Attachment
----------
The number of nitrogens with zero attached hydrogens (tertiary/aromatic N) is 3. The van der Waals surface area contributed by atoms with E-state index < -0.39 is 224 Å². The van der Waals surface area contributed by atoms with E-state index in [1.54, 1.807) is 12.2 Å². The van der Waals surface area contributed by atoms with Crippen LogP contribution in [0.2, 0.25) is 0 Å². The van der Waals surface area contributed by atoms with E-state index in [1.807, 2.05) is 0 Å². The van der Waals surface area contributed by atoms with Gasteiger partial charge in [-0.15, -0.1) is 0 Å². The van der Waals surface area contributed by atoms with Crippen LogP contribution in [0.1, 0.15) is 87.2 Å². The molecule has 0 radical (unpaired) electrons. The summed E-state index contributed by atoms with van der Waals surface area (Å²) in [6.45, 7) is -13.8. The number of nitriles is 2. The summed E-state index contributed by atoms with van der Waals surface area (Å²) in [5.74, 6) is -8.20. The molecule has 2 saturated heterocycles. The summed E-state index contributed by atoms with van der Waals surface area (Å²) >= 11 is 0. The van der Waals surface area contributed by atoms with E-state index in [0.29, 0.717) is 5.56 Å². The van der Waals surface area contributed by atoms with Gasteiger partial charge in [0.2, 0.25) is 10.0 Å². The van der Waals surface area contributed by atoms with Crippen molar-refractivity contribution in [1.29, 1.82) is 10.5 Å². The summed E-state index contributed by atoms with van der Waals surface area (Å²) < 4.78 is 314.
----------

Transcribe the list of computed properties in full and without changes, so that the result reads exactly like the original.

The number of nitrogens with zero attached hydrogens (tertiary/aromatic N) is 3. The van der Waals surface area contributed by atoms with E-state index < -0.39 is 224 Å². The van der Waals surface area contributed by atoms with E-state index in [1.54, 1.807) is 12.2 Å². The van der Waals surface area contributed by atoms with Crippen LogP contribution in [0.2, 0.25) is 0 Å². The van der Waals surface area contributed by atoms with E-state index in [1.807, 2.05) is 0 Å². The van der Waals surface area contributed by atoms with Gasteiger partial charge in [-0.15, -0.1) is 0 Å². The van der Waals surface area contributed by atoms with Crippen LogP contribution in [0.1, 0.15) is 87.2 Å². The molecule has 0 radical (unpaired) electrons. The summed E-state index contributed by atoms with van der Waals surface area (Å²) in [6.45, 7) is -13.8. The number of nitriles is 2. The summed E-state index contributed by atoms with van der Waals surface area (Å²) in [5.74, 6) is -8.20. The molecule has 2 saturated heterocycles. The summed E-state index contributed by atoms with van der Waals surface area (Å²) >= 11 is 0. The van der Waals surface area contributed by atoms with E-state index in [0.29, 0.717) is 5.56 Å². The van der Waals surface area contributed by atoms with Gasteiger partial charge in [0.2, 0.25) is 10.0 Å². The van der Waals surface area contributed by atoms with Crippen molar-refractivity contribution in [1.29, 1.82) is 10.5 Å². The summed E-state index contributed by atoms with van der Waals surface area (Å²) < 4.78 is 314.